When you have gone through your exercise, you should clearly see the areas of your life that are not satisfactory enough in your life right now. That is where I suggest focusing your efforts for the next quarter. But before we start, I suggest that you pat yourself on the back and celebrate the good things in your life. Take time to reflect and write down the gratitude that you feel for those areas where you have a great score. We can never have too much gratitude!
Step 2 : choose your next goals
Now that you have identified the pain points in your life, choose 3 or 4 areas that you would like to improve. Write down what you would like to achieve in each of these areas for the next 12 weeks. If you have written a life plan before, make sure that the goals you have chosen are aligned with the bigger picture. Ideally, your life plan would determine your 5-year vision, which would determine your goals for the year. You would choose your quarter goals in alignment with your plan and choose your actions each week according to your 12 weeks goals. Your daily to-do list should always be aligned with that plan. I suggest that you set no more than 4 goals, to be realistic and be able to give time and attention to each of them.
Some would say that your goals have to be SMART : Specific, Measurable, Attainable, Realistic and Time Bound. I agree, most of the time. Some goals will not fit inside those boxes. For example, one of my goals last quarter was to connect with my younger brother. It was not measurable per se, but it was still a valuable goal to pursue.
Step 3 : create your action plan
It is a great thing to set goals. But a goal without a plan is just a wish! For each of your goals, write down the specific actions you need to take, or the habits you need to implement to reach your destination. For my goal to connect with my brother, one of the habits I have implemented was to call him once every two weeks. An action I needed to take was to plan a get-together. Some of those actions are very simple, others will require a bit of planning. Go through each goal and write down your plan. You can set due dates for some of those to make sure you stay on track.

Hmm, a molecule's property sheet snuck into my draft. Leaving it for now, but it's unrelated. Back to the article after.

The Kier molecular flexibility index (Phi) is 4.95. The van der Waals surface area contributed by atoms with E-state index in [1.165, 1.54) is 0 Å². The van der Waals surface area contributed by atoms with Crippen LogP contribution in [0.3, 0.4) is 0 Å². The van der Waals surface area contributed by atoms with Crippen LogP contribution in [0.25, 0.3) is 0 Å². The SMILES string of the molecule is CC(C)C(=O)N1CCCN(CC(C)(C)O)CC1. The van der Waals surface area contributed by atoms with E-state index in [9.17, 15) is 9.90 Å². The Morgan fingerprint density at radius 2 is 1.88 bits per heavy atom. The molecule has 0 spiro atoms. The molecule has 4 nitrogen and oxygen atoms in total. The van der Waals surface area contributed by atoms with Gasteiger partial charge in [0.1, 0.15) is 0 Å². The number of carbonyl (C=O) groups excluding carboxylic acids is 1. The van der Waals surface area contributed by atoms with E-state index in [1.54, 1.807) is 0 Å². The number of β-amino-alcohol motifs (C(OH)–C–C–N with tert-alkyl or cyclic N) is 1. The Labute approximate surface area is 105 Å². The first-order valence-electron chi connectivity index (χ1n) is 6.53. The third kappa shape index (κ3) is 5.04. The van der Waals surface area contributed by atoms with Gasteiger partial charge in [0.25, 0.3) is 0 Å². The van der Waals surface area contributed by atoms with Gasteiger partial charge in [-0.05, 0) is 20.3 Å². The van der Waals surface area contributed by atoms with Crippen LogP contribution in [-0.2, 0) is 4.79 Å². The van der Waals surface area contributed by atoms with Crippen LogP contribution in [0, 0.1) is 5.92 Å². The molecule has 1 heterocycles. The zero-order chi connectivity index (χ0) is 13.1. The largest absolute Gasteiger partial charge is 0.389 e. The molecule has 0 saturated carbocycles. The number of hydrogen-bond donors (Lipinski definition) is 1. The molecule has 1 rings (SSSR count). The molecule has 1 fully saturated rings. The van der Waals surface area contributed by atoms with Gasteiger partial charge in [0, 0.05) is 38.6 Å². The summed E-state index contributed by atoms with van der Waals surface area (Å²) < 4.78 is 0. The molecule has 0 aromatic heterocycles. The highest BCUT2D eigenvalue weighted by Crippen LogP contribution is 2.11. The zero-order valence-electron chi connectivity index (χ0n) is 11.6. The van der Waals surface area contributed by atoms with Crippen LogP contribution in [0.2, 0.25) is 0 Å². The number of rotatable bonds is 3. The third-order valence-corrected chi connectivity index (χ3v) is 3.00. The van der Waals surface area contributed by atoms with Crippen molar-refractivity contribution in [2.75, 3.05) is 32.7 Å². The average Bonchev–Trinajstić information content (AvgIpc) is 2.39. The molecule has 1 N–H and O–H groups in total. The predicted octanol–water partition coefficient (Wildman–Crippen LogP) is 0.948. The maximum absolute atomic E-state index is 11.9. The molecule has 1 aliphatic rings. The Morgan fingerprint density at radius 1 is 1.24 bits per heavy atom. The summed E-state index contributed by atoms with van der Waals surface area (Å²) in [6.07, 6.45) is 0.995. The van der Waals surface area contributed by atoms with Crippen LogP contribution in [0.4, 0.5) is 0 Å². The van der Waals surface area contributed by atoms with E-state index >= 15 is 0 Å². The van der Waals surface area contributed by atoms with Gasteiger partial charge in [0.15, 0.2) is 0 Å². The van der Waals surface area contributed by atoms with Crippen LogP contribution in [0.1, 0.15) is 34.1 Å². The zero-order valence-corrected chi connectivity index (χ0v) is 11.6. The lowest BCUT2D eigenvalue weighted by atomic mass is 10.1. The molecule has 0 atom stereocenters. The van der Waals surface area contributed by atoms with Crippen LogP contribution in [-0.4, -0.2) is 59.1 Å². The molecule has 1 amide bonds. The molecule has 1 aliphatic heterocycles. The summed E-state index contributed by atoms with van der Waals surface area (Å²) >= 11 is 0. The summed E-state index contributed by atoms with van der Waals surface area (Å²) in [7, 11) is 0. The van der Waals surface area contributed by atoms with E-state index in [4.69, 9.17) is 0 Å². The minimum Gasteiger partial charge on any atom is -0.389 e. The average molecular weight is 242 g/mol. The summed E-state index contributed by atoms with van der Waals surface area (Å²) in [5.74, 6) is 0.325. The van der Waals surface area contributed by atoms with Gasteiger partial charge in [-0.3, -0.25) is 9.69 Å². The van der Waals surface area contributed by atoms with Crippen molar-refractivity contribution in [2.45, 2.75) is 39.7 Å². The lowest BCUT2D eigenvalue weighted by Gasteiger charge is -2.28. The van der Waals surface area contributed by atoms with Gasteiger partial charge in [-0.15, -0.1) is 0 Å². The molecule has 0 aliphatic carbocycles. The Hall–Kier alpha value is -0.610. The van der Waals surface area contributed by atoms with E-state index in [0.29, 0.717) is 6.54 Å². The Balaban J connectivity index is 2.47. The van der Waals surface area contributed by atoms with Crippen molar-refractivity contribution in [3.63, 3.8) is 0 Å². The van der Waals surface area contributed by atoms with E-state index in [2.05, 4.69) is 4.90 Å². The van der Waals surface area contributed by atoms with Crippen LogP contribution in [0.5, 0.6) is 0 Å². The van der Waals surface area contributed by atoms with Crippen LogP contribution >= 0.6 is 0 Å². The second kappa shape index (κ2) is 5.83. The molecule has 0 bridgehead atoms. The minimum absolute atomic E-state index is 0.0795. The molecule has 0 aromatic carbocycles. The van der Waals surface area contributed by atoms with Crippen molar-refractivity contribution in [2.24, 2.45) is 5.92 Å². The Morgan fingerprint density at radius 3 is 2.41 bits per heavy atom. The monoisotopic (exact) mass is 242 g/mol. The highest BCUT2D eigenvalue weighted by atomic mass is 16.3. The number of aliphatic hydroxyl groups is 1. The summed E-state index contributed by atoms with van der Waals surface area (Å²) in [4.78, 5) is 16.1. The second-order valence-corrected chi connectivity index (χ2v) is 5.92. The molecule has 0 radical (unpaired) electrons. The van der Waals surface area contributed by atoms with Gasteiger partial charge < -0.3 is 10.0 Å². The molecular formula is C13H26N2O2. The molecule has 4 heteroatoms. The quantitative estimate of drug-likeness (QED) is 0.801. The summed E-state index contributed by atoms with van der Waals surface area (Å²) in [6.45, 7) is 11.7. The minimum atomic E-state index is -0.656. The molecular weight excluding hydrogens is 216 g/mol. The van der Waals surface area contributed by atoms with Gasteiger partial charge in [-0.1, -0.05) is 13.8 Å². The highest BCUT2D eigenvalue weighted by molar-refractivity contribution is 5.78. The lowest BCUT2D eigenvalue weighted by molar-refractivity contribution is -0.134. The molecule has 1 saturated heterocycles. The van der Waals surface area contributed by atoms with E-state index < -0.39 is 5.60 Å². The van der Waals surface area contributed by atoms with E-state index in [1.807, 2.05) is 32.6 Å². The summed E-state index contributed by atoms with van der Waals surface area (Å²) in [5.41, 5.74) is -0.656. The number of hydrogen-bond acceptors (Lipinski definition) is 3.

Step 4 : Review your plan daily
One of the best ways to stay focused and keep your eyes on the prize is to review your goals daily. There are many ways you can make sure to read them every day. For example, I write down my goals on my Miracle Morning checklist in my bullet journal. Every day, when I do my morning routine, I read my goals and assess if I am making progress on each one. If you are not a Miracle Morning practitioner, you can create a desktop wallpaper for your computer with your list of goals, or write them down on a post-it and stick it on your fridge or mirror.
Step 5 : Do the work!
Now is the time to act! Setting the goals is only the beginning, you will only reach them if you put in the efforts and implement your action plan. Work it!
Every week, assess your progress on each goal. Have you taken action on your goals? Did you practice the habits you needed to implement? Brian P. Moran says that if you accomplish 85% of your plan, you will achieve your goals. Goal setting is as simple as choosing what you want to achieve and do what you need to do to achieve it. So simple!
Since I’ve started to implement my quarter planning method, I have achieved most of the goals I have set. I am more motivated by my goals and I see each quarter like a crucial part of my year, a time to get things done and create the life and happiness that I truly want.
Will you try quarter planning? How do you think it could impact your progress? Let me know in the comments below!
Don’t forget to grab your level 10 life template, and if you would like to see more images of my planning process, follow me on Instagram where I share sneak peaks of my bullet journal and the research I do for the articles on my blog. I can’t wait to connect with you!